Monday, December 9, 2013

European Skull Mounts

Here's my latest project, one that I wanted to do for years but couldn't come by a European mounted deer skull. I live in a family of hunters, so you'd think this wouldn't be such a big deal, but the process to get the clean skull is an arduous one, and you won't find skulls or antlers lying around in the woods because varmints will eat them completely in a year's time. Then my son mentioned that he had one lying in a shed (one that he had boiled and stripped himself) that I could have! Long story short, my husband almost immediately came up with a second one, an embarrassment of riches for sure.

I could have taken photos of my progress over a couple of months (yes, it's labor intensive), but sticking mosaics and crystals onto a surface is pretty straight forward stuff. The hard part is narrowing down the bazillion choices of what materials to use and then having the patience to stick with it. A little tip that I happened on by trial and error for handling the crystals, is to take a small piece of beeswax and use it as a tool to pick them up and set onto the glued surface. It works perfectly, unlike the "tools" you can buy for the same job. I tackled the first skull (from my husband) and gold leafed the antlers, then began gluing shiny shell fragments I already had to it and then grouted it with white grout. Those antlers look spectacular and shine even better since I brushed a sealant onto them.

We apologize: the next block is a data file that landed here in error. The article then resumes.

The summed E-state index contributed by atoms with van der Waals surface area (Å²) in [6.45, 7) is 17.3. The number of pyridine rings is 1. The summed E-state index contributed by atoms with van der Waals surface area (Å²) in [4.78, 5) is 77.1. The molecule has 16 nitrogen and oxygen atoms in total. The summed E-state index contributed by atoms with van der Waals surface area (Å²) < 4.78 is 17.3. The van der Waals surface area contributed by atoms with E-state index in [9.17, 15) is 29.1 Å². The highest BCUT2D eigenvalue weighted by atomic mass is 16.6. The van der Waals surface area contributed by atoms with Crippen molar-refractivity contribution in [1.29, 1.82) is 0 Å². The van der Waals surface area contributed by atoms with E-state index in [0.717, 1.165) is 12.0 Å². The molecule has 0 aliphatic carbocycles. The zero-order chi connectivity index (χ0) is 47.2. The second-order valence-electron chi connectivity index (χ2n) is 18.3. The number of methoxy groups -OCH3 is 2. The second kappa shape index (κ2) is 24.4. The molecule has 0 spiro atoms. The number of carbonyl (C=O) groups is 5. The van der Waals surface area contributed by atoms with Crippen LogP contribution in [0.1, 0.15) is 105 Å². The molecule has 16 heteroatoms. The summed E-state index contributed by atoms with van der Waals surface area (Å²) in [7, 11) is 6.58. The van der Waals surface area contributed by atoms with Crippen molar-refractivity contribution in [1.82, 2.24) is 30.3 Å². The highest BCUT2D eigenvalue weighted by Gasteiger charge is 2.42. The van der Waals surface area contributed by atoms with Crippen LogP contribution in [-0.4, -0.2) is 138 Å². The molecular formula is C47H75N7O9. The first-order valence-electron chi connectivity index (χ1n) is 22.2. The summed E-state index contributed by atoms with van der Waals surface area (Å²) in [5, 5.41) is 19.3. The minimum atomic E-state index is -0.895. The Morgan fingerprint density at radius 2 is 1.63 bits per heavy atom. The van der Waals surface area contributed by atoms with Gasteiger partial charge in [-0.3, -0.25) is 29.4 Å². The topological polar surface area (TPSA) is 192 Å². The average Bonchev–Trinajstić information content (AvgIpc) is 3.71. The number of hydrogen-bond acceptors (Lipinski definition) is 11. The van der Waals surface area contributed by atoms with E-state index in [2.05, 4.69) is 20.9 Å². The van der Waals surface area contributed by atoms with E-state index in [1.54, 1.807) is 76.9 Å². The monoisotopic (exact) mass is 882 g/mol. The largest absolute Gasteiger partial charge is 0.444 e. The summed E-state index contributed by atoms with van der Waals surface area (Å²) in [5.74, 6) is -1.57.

The second one, I silver leafed the antlers and then started with what I imagined to be a goodly amount of genuine Swarovski crystals. They're nice crystals, a tad pricey, and shine like no other, but lemme tell you, they don't go very far, even the larger ones. I reordered a ton of crystals in multiple sizes, three times! So needless to say, this skull is an expensive wall decoration, but I was committed and wasn't about to go cheap and use any other crystals. The silver antlers have been sealed, too, and look as if they're made of sterling silver.

I didn't want a lot of embellishments on them. I put a big dragonfly broach and a few pieces of turquoise on the golden buck; a sparkly, vintage choker necklace I picked up years ago at a yard sale made a nice addition to the silver buck. I'm really happy with the results; they're both more beautiful than the pictures show. The shell mosaiced one has tribal look to it, and the crystal skull is nothing short of fantastic, but it's the hardest one to photograph.

I plan to hang them over the mantle, and I ordered 2 hooks made just for mounting deer skulls. Hubby had a board of aged barn wood that he cut into two pieces, and I faux aged them a little more with streaks of acrylic paint that I mixed (antique white + black). Finishing a project is always a little sad, like finishing a good book, but I'll find my next art victims soon. This icy winter weather is perfect for sitting indoors and creating. Thanks for stopping by. Regards, Cat

Wednesday, January 9, 2013

One Month on 1,2, 3 Diet

It has been one month since I began David Buchholz' migraine diet. It hasn't been as hard as I'd thought, even though I began right smack dab in the middle of the Holidays. The most amazing discovery I've made is that I can eat white chocolate! As much as I want without triggering anything besides a shift in the numbers on my bathroom scales.